It is as simple as that. The fear of failure looms in my heart every single day because I have no idea what it means to succeed in parenting.
Maybe I do and I simply suffer from a hefty dose of self-doubt. My marriage is happy, and my kids are happy . . . so why am I so worried all the time? What, exactly, am I so worried about?
I worry about the food I give them. I worry about the clothes we have for them. I stress over the amount of time I spend with them … or don’t spend with them.
When is it enough, and when is it overpowering? We homeschool, so am I teaching them what they need for school? Have I missed anything? Should I push them harder? Should I push myself harder?
Or have I pushed too hard, and maybe I should lay back a little? Am I letting them become their own person enough, or have I micro-managed their ideas too much? Are we doing OK as parents? Are my kids happy?
This breed of worry over failure is what keeps me up at night, and there are some nights I almost start to worry about myself because of this.
My husband and I have a house full of kids, and at the end of the day, all I want is for our children to know their parents love them, to fall asleep with the comfort of happiness in the safety of their beds, and to grow up and be successful adults with a happy life.I want them to live long, full lives, surrounded by people who love them.
That really is all I want for them. Is that too much to ask?
The problem is that I only have control over a small portion of their journey, and at some point, I have to let them not only decide for themselves but also become their own person.
Through all of my sleepless nights, I have found three big ways to actually make parenting harder than it already is:
“When in doubt, just take the next small step.” — Paulo Coello
The list of “what ifs” can keep me awake longer than a double-espresso at 10 p.m.
What if I hadn’t raised my voice today? What if they didn’t want to go to the zoo? What if we need to spend more time at home? What if I am not smiling enough? What if they don’t have what they need to be prepared for life?
Honestly, these things will tear me to shreds. And they are worthless worries, in the end. At this point, I am not actually worried about my kids. I am worried about myself and my ability to love my kids.
The reality is, loving your children is one of the easiest things known to a mother.
If I can listen to my children, if I can spend time with them every day, if I can hug them and if I can brush the hair out of their eyes while they are telling me about what they did that day, then I really don’t need to doubt how much they believe they are loved by me.
The best way to combat self-doubt as a parent is to take the next small step with your children, but most importantly, with yourself.
2. Shielding Children From Anything Unpleasant
“Parents can only give good advice or put them on the right paths, but the final forming of a person’s character lies in their own hands.” ― Anne Frank
My husband and I are both from broken homes, and when we decided to start our family, we realized that we had no idea where to begin.
We had very small, fractured families, and when we began our parenting journey, we weren’t surrounded by grandparents or cousins whom we could talk to about how to be a parent. We were surrounded by books we found on the subject because that was all we had.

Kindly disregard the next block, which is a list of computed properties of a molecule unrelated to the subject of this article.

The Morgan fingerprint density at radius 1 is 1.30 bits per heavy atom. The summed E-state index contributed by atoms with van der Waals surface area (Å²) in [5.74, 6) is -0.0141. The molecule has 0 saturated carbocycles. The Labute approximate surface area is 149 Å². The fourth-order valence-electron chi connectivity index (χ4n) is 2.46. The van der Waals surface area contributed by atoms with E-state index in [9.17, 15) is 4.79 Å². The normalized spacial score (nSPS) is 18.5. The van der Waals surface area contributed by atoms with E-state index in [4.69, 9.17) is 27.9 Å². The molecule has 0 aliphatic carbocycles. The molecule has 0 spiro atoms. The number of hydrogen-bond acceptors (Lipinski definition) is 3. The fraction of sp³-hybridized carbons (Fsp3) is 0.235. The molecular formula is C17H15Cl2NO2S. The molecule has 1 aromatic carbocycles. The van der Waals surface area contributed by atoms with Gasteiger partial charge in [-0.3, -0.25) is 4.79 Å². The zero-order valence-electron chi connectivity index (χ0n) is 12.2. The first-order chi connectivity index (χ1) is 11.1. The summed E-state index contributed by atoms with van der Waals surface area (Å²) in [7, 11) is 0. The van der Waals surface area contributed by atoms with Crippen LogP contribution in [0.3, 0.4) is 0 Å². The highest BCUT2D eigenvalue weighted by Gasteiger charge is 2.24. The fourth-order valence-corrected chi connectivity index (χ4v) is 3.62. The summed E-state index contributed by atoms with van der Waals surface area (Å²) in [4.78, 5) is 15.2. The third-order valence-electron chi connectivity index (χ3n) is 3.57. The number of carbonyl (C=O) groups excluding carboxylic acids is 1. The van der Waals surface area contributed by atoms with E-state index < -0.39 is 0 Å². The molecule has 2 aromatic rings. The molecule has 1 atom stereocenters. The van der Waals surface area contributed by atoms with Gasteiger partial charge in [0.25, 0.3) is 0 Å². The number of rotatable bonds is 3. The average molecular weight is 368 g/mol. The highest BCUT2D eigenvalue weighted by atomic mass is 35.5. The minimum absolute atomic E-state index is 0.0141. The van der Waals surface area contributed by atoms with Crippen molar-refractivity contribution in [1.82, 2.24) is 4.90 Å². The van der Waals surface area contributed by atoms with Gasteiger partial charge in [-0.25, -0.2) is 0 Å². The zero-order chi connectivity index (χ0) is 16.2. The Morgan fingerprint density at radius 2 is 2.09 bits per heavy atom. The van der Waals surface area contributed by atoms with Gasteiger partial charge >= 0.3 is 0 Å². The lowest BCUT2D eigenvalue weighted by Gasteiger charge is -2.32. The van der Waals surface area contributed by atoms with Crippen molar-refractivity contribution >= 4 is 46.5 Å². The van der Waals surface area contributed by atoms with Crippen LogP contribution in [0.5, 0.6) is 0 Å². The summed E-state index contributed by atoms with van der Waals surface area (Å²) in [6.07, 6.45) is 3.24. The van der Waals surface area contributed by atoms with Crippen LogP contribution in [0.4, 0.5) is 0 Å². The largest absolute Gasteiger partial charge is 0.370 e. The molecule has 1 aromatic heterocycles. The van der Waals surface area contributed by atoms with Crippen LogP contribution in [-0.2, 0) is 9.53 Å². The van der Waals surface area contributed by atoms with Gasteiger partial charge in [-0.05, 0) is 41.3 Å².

Besides this, I had always worked and been in college as an adult, so my view of what it meant to be a mother was just a blank slate. If I wasn’t working, and I had already graduated college, who was I? What exactly do I do during the day, as a housewife?
Even though it might seem like a good idea at first, do not google “What do housewives do?” Unless you are into housewife role-playing, in which case . . . more power to you. But that wasn’t exactly what I was looking for.
The fact of the matter is, every person who has ever lived has faced hardships.
From relationships that don’t last to unemployment to debt –– to simply existing. There is no way to protect your child from all the hardships in the world, even though you may want to shield them from the life you had.
The key is not to worry about whether or not your children will face pain in their lives. Whether they stub their toe, unintentionally hurt themselves, or unintentionally hurt others, sometimes life can have moments that are less than pleasant.
The key is to teach them how to respond to the pain in a way that will build them up, instead of breaking them down. That is the best way to ensure their childhood is better than yours.
3. Haters Gonna Hate
“Racism isn’t born, folks. It’s taught. I have a 2-year-old son. Know what he hates? Naps. End of list.” ― Denis Leary
The best thing I can do for my kids isn’t to focus on being a hater, but to be a good model for kindness. And some days, that is harder than you’d expect.
Instead of encouraging them to nitpick petty subjects or minor injustices, use these moments to teach them about patience, humility, boundaries, and especially how to love others in spite of said petty differences or minor injustices.
When I watch my kids play with other kids, I know they are turning out OK when they stop to help someone who fell down, or when they stop the game when someone is crying.
Although I make sure to let them know that it is OK to be angry and to feel upset when something painful happens, it is when my kids can forgive someone that I can see the growth of character in them.
Parenting isn’t always easy, but there are definitely some things in parenting that make it a hell of a lot harder than it needs to be. Ain’t nobody got time for that. Especially not moms.
More for You on YourTango:
Ravishly is a feminist news+culture website where we celebrate the mess of being human. Follow them on Twitter.
This article was originally published at Ravishly. Reprinted with permission from the author.